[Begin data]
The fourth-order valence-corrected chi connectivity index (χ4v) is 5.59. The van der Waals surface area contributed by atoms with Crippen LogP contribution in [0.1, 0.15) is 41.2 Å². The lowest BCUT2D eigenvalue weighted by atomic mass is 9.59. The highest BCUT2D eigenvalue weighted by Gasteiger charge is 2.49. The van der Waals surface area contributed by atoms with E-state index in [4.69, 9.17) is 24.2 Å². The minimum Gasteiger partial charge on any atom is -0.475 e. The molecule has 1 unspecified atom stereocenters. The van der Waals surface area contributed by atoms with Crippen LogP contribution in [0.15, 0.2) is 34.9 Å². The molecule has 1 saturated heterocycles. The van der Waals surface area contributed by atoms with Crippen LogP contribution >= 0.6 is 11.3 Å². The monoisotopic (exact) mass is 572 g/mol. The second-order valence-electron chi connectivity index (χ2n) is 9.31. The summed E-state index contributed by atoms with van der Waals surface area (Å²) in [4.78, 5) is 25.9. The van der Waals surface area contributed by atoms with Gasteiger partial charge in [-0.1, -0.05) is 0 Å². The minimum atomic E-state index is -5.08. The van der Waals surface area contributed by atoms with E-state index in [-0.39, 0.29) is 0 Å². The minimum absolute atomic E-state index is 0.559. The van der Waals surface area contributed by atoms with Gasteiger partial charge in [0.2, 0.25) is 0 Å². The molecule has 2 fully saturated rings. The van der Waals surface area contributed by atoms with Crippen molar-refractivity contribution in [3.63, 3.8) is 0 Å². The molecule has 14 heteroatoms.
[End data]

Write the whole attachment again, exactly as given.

The fourth-order valence-corrected chi connectivity index (χ4v) is 5.59. The van der Waals surface area contributed by atoms with Crippen LogP contribution in [0.1, 0.15) is 41.2 Å². The lowest BCUT2D eigenvalue weighted by atomic mass is 9.59. The highest BCUT2D eigenvalue weighted by Gasteiger charge is 2.49. The van der Waals surface area contributed by atoms with E-state index in [4.69, 9.17) is 24.2 Å². The minimum Gasteiger partial charge on any atom is -0.475 e. The molecule has 1 unspecified atom stereocenters. The van der Waals surface area contributed by atoms with Crippen LogP contribution in [0.15, 0.2) is 34.9 Å². The molecule has 1 saturated heterocycles. The van der Waals surface area contributed by atoms with Crippen LogP contribution >= 0.6 is 11.3 Å². The monoisotopic (exact) mass is 572 g/mol. The second-order valence-electron chi connectivity index (χ2n) is 9.31. The summed E-state index contributed by atoms with van der Waals surface area (Å²) in [4.78, 5) is 25.9. The van der Waals surface area contributed by atoms with Gasteiger partial charge in [-0.1, -0.05) is 0 Å². The minimum atomic E-state index is -5.08. The van der Waals surface area contributed by atoms with E-state index in [-0.39, 0.29) is 0 Å². The minimum absolute atomic E-state index is 0.559. The van der Waals surface area contributed by atoms with Gasteiger partial charge in [0.2, 0.25) is 0 Å². The molecule has 2 fully saturated rings. The van der Waals surface area contributed by atoms with Crippen molar-refractivity contribution in [3.63, 3.8) is 0 Å². The molecule has 14 heteroatoms.